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"Drop the shoes!"
"No! Get away from me!" Dee Kelley screamed the five words, the sound tearing at her throat the way the trees around her tore at her body. Her face stung as a branch lashed her cheeks and forehead. The trees around her, the tips of their limbs vividly green with shiny new leaves, turned into a harsh field of obstacles as she fled, their boughs tugging at her clothes while their roots made every step uncertain. Dee risked a glance behind her, and she stumbled, going down sideways, her hip thudding into a patch of bright purple flowers in the undergrowth. A shriek burst from her lips as she twisted, fighting back to her feet, her right fist still desperately clinging to a pair of bright white children's sandals.
"Drop the shoes!" The rough voice sounded closer than before, almost at her back, and Dee could hear the running footsteps, the sounds of boots smashing into the soft, spring ground that had dogged her for almost half a mile.
A musty, sweet blended aroma of damp leaves and squashed flowers circled around her head as Dee demanded her exhausted body to rise off the woodland floor again. "Get up! Get up!"
This third fall had compounded the scrapes and bruises of the previous two. The winding and uneven path that traversed the two and a half miles from her writer's retreat cabin and the small, historic town of Mercer, New Hampshire, was familiar to her, but now she was far off the path, into the dense forest, running, gasping for air, hurting.
"What were you thinking?" Her hoarse words sounded flat as she struggled to her feet and ran, trying to ignore the voice behind her.
But she knew the answer as she grasped her aching side. She had been thinking that these white sandals could mean the difference between life and death. She just never dreamed it might be her own.
Tyler Madison picked up the picture of eight-year-old Carly Bradford that had remained propped against his desk calendar for the past three months. He examined yet again the delicate features and shining smile. Tyler thought all little girls were beautiful, but Carly's infectious grin and loving warmth drew everyone to her. Yet she remained completely and totally eight years old. Innocent and full of wonder. So he'd kept the picture there since that rain-soaked day when the petite princess had vanished to remind him of what really mattered.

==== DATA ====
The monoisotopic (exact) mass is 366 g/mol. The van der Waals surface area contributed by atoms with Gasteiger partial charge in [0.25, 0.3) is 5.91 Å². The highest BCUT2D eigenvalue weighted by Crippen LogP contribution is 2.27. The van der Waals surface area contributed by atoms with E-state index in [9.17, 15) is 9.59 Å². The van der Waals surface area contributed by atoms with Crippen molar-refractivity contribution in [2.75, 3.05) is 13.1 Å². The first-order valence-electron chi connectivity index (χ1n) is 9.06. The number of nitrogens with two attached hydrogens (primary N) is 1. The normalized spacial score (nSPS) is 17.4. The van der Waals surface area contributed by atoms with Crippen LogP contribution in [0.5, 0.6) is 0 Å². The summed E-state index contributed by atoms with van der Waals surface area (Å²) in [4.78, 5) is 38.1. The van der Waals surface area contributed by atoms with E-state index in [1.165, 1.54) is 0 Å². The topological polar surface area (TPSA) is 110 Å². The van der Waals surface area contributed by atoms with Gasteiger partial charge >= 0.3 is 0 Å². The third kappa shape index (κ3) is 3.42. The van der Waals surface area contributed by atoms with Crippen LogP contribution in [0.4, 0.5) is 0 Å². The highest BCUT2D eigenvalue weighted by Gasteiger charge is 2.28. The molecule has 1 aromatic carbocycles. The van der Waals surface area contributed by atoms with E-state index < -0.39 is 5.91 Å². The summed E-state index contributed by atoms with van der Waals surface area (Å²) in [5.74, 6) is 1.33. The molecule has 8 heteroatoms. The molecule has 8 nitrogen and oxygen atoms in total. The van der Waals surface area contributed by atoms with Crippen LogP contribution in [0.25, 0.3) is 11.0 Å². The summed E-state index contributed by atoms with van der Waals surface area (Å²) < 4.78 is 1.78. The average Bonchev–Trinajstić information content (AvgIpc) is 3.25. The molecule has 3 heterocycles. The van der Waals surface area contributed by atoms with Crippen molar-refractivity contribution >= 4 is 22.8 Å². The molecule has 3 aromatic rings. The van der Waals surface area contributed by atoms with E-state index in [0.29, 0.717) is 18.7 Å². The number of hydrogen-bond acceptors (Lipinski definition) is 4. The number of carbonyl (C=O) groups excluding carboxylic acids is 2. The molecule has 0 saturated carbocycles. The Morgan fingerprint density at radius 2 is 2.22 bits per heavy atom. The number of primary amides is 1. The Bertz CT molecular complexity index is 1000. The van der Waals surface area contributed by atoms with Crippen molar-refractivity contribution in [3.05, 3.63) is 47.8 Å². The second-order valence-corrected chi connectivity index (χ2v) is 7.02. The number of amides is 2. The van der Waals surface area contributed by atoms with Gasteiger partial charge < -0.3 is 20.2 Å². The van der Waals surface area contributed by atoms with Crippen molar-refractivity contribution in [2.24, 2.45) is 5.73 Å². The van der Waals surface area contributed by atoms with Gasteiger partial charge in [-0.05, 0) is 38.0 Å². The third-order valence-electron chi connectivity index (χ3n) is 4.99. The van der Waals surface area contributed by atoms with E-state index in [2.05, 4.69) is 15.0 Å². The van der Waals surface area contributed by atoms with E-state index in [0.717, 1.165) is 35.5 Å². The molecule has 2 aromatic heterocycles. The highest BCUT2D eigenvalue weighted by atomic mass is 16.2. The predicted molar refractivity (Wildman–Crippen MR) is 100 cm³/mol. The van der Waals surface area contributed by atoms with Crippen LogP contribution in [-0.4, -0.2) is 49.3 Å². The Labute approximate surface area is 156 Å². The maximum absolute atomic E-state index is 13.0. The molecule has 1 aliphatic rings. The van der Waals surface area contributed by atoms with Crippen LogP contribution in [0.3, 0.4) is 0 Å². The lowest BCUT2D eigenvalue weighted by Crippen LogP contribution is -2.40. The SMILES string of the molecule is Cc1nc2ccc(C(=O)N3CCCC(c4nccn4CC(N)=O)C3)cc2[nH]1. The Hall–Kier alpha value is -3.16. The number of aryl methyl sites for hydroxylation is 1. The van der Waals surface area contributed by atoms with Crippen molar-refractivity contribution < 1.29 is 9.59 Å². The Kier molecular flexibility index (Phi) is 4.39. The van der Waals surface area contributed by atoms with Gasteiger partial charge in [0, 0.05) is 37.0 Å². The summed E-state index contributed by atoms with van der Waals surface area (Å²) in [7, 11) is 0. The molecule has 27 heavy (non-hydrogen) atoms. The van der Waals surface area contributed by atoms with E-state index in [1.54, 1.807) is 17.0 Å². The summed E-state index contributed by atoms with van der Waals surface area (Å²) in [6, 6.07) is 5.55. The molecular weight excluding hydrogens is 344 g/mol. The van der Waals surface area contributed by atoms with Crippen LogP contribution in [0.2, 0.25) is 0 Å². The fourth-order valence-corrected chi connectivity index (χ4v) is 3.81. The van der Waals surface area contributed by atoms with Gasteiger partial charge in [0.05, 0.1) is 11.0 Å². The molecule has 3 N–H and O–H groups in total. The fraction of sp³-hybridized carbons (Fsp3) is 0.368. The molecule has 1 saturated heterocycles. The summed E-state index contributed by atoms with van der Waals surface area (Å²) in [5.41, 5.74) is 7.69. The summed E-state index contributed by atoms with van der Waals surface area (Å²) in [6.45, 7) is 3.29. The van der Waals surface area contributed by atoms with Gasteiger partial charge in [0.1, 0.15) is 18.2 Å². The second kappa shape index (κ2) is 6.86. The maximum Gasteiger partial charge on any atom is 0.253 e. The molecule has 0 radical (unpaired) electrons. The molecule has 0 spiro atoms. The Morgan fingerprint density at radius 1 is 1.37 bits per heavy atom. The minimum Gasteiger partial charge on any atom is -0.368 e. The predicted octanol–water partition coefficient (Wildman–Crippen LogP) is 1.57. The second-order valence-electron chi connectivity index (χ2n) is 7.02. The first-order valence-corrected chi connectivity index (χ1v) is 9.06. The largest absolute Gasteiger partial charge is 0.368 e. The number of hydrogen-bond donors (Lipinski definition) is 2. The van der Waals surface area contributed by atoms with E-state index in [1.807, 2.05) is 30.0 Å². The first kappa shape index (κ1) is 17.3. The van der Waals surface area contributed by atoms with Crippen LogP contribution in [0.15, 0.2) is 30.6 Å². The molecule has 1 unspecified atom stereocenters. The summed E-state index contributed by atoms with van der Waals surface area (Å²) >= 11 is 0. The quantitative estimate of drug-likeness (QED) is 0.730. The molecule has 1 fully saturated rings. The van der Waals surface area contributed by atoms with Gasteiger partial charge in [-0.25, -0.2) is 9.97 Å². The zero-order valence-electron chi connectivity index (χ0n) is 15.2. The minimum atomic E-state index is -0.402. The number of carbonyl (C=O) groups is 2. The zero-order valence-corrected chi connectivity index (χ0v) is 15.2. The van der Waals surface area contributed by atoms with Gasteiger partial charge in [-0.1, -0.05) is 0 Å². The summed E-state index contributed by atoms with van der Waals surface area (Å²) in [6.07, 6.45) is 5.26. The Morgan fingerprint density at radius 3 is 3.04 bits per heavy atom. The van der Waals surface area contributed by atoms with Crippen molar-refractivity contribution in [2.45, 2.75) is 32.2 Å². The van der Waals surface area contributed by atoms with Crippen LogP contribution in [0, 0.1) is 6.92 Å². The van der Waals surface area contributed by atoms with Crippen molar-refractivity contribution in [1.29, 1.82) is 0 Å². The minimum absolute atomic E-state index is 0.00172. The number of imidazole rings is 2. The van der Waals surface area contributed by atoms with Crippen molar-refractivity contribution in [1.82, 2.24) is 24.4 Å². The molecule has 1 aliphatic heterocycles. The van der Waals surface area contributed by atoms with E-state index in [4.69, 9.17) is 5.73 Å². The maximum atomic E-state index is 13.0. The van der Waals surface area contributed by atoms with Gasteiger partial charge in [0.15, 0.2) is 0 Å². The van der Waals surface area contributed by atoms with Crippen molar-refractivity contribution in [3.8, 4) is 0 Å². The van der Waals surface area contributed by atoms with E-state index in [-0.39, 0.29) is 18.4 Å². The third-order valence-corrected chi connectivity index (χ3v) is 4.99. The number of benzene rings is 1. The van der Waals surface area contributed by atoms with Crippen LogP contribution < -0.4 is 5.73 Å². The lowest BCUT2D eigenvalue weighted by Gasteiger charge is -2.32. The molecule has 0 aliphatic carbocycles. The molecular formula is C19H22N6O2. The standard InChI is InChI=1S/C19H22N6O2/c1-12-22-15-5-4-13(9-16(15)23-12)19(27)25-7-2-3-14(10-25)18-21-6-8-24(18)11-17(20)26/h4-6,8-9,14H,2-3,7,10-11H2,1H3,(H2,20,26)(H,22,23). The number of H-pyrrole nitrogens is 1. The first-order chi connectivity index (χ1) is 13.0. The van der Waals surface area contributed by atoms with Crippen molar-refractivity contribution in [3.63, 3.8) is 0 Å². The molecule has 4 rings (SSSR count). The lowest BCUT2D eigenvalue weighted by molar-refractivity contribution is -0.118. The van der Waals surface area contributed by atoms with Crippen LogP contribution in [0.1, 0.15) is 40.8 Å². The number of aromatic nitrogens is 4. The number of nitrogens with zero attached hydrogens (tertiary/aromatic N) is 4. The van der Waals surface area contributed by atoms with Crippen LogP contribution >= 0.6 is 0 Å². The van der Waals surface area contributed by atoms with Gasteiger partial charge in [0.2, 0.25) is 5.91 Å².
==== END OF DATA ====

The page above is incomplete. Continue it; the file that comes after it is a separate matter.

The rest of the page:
As if he could ever forget.
An early spring rain had barely ended when Carly had dashed from her home wearing only a blue gingham dress, white sandals, and a yellow poncho to chase her puppy into the woods behind her home. The puppy had come home alone.
Tyler and his small force had exhausted all their resources on the foot-by-foot search of the area, to no avail. Carly had simply vanished, leaving behind no evidence of either accident or kidnapping.
He released a deep sigh, put the photo back on his calendar and pushed away from his desk. He recognized that finding Carly had become his obsession, but he didn't want to give up hope. It was not his nature to do so. After three months, however
He stood, pacing his small office. He searched the Web every day for clues, but today he'd finished early. There was just nothing there. Three months! Everything had gone cold. The scant evidence, the interest of the community
even the press had been reluctant to keep her picture in their papers and on the Web sites unless something new turned up. The frustration of it gnawed at him, and Tyler knew he had messed up. What else explained it? Children didn't just disappear! They ran away, had accidents, were taken by relatives or strangers, but they didn't just vanish.